THE problems facing Israel’s policymakers have not changed with the coming into power of the Likud-led government, and they will remain the same whether or not a Geneva peace conference is convened within the next months. In trying to formulate policy toward its Arab neighbors, Israel is faced, just as it has always been since 1948, with two sets of factors, which for simplicity’s sake may be labeled the constants and the variables; it is the agonizing choice between these two which has bedeviled Israeli foreign policy for almost thirty years.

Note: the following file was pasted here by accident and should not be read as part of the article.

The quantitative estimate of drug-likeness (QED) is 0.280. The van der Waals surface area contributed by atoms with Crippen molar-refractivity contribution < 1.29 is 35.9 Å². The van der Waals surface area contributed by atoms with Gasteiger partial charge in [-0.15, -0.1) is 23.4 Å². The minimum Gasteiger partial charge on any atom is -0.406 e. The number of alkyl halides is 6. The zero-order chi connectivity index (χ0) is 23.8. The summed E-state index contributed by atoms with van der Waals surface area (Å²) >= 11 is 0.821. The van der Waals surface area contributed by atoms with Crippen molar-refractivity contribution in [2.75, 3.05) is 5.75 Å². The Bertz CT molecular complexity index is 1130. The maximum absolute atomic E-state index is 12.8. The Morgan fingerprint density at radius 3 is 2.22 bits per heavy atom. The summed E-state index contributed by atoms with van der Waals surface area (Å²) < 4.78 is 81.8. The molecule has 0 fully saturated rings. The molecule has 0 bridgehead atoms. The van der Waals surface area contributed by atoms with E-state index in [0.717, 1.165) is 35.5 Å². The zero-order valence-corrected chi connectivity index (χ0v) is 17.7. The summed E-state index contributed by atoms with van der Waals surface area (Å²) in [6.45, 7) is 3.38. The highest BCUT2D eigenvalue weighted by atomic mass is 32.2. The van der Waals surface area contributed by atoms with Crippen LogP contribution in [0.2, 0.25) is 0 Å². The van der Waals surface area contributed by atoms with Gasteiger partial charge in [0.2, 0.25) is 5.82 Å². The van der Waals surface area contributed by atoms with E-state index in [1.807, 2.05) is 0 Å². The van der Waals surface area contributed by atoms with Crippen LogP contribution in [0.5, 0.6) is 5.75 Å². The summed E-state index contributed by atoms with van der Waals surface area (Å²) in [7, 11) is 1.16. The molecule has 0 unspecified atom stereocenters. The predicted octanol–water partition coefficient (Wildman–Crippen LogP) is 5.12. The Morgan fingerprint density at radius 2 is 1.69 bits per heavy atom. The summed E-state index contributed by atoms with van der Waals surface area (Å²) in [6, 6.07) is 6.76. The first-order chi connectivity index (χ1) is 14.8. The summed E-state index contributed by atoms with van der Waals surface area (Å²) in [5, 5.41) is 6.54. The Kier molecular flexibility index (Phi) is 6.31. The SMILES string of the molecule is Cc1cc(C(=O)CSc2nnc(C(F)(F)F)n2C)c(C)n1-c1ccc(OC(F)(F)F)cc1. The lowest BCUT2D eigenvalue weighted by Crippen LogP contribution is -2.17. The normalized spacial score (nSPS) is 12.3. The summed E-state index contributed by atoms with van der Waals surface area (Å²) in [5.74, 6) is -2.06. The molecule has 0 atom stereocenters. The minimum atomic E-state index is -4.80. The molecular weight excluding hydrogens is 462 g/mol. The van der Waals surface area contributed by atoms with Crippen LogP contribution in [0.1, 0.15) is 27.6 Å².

The first set of factors, the constants in the situation, may be summed up simply as the basic unwillingness of the Arab countries to accept the legitimate existence of Israel as a sovereign Jewish state. In the political philosophy of modern Arab nationalism, there is no place in the Middle East (which, incidentally, the Arabs call “the Arab region”) for a body politic which is not Arab-Muslim in its basic political structure; no Kurdish, or Maronite, or Jewish commonwealth can be fitted into this exclusivist and hegemonial philosophy of Arab nationalism.
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